Posted by Graeme Lyons , Wednesday, 23 July 2014 16:45
I'm embarrassed to admit it's took a me a few years to figure out that the super abundant snail at Bible Bottom, part of our Southerham reserve, is the monastically named Carthusian Snail Monacha cartusiana. This is a red listed species but there are hundreds up there. I would say it was the commonest snail yesterday. I was quite taken with them and their understated beauty. Bible Bottom was also full of thousands of Chalkhill Blues yesterday, quite an experience to walk through, go and have a look if you get a chance!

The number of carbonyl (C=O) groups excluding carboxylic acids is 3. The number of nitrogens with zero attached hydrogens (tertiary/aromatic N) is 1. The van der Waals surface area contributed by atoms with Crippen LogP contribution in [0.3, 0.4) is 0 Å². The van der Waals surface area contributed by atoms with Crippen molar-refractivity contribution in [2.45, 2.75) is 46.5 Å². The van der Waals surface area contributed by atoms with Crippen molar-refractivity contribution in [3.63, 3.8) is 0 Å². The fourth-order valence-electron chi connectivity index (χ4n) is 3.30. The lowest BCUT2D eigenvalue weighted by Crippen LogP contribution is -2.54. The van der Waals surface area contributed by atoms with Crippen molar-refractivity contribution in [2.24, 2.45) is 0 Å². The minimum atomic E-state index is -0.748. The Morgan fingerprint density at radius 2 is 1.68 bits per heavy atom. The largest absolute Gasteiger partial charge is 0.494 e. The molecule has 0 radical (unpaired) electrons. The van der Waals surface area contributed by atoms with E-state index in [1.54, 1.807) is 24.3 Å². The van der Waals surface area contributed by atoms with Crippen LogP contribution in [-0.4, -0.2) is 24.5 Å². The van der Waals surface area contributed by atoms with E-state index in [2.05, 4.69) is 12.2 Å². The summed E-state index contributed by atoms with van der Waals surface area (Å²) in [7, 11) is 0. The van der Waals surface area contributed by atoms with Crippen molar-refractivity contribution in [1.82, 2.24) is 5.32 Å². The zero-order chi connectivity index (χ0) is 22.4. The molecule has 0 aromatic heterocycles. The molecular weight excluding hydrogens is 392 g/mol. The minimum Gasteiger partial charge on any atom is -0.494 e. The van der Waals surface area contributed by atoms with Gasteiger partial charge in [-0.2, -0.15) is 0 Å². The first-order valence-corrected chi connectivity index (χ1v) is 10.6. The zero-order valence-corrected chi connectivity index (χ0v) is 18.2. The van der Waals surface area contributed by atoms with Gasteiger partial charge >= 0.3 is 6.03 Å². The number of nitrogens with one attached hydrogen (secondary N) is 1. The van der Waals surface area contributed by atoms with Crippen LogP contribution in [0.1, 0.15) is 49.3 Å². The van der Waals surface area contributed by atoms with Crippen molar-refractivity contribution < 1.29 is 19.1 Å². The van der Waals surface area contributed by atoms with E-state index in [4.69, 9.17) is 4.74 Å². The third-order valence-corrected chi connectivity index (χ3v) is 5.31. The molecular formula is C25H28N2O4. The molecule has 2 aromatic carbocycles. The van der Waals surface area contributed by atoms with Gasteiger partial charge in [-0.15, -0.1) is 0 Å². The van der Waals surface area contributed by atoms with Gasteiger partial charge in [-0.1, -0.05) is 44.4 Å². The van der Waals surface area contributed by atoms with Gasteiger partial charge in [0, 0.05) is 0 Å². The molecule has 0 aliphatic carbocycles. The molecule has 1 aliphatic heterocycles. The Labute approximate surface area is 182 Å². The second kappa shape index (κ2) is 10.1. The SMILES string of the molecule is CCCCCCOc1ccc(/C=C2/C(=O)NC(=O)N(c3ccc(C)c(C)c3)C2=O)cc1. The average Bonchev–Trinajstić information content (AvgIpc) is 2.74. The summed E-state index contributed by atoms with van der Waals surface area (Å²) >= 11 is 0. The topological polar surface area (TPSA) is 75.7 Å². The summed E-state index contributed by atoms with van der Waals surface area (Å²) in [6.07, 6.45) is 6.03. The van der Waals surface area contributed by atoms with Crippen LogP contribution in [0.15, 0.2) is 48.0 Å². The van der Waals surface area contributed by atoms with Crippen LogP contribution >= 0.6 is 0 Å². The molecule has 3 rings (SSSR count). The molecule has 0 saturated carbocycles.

Adrian and I were carrying out a grazing assessment as well as mapping some of the scarcer plant species such as Basil-thyme and Bastard-toadflax. The Bastard-toadflax has mostly gone over but we did see eight nymphs and one adult of the scarce Down Shieldbug Canthophorus impressus that I recorded new to East Sussex there last April. The nymphs are so bright! Great to see it and the plant doing well there and amazed at how the range of the Bastard-toadflax almost completely overlaps with the Chalk Milkwort (which flowers earlier in the year, there is not a trace of it left by mid summer). I would guess that they require the best chalk-grassland; with the lowest nutrients and/or the thinnest soils, accompanied with adequate grazing.